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Publication Title:

Pay for Success Financing for Early Childhood Programs: A Path Forward


Megan Golden
Nancy Vorsanger

Date: January 2014

Publication Type: Issue Briefs & Policy Reports

Policy Area: Pay for Success

Page Count: 12

Publication Excerpt:

We can do better for our children. Far too many endure preventable health or behavior problems. They are not prepared for school and do not graduate with the tools they need for successful careers. Programs that can effectively prevent these problems reach only a fraction of the children who could benefit, and they struggle constantly for funding to continue, let alone grow.

The Institute for Child Success (ICS) has dared to imagine a different future: one in which every high-risk mother in an under-resourced state learns to read to her child every day, to use effective parenting when a child misbehaves, and to provide healthy food and exercise; a future in which high-quality medical care, childcare, and early education are the norm. Could we reach a new normal, in which we have robust early childhood programs and fewer children in special education, foster care, and prison? We believe that we can, and that Pay for Success financing can help us get there.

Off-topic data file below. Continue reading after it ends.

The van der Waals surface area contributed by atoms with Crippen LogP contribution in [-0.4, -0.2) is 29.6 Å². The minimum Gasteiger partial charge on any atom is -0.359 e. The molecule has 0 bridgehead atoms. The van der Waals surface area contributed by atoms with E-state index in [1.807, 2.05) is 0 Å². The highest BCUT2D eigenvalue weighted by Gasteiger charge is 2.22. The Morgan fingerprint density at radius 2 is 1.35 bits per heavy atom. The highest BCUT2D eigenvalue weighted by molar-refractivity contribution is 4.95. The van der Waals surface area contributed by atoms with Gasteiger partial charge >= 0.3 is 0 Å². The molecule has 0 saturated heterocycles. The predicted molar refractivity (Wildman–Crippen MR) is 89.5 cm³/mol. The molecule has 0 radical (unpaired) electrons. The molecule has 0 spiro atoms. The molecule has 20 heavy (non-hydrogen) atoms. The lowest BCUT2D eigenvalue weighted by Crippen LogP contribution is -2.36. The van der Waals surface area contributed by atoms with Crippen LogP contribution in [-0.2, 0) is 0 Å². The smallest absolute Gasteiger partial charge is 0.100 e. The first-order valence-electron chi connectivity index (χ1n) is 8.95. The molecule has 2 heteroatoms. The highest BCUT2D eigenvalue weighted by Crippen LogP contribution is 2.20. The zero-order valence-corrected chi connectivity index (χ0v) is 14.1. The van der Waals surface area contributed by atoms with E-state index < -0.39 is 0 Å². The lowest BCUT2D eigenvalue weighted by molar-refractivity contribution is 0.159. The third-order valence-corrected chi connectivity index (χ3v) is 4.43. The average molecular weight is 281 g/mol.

Pay for Success (PFS, also known as outcome-based financing) is attracting increasing attention from many quarters. In PFS, funding for programs is based at least in part on their achieving specific, predetermined outcomes. In one popular type of PFS financing (also called a Social Impact Bond, or SIB) private investors put up capital for proven interventions and government pays them back, after an impartial evaluator finds evidence that the interventions are working.

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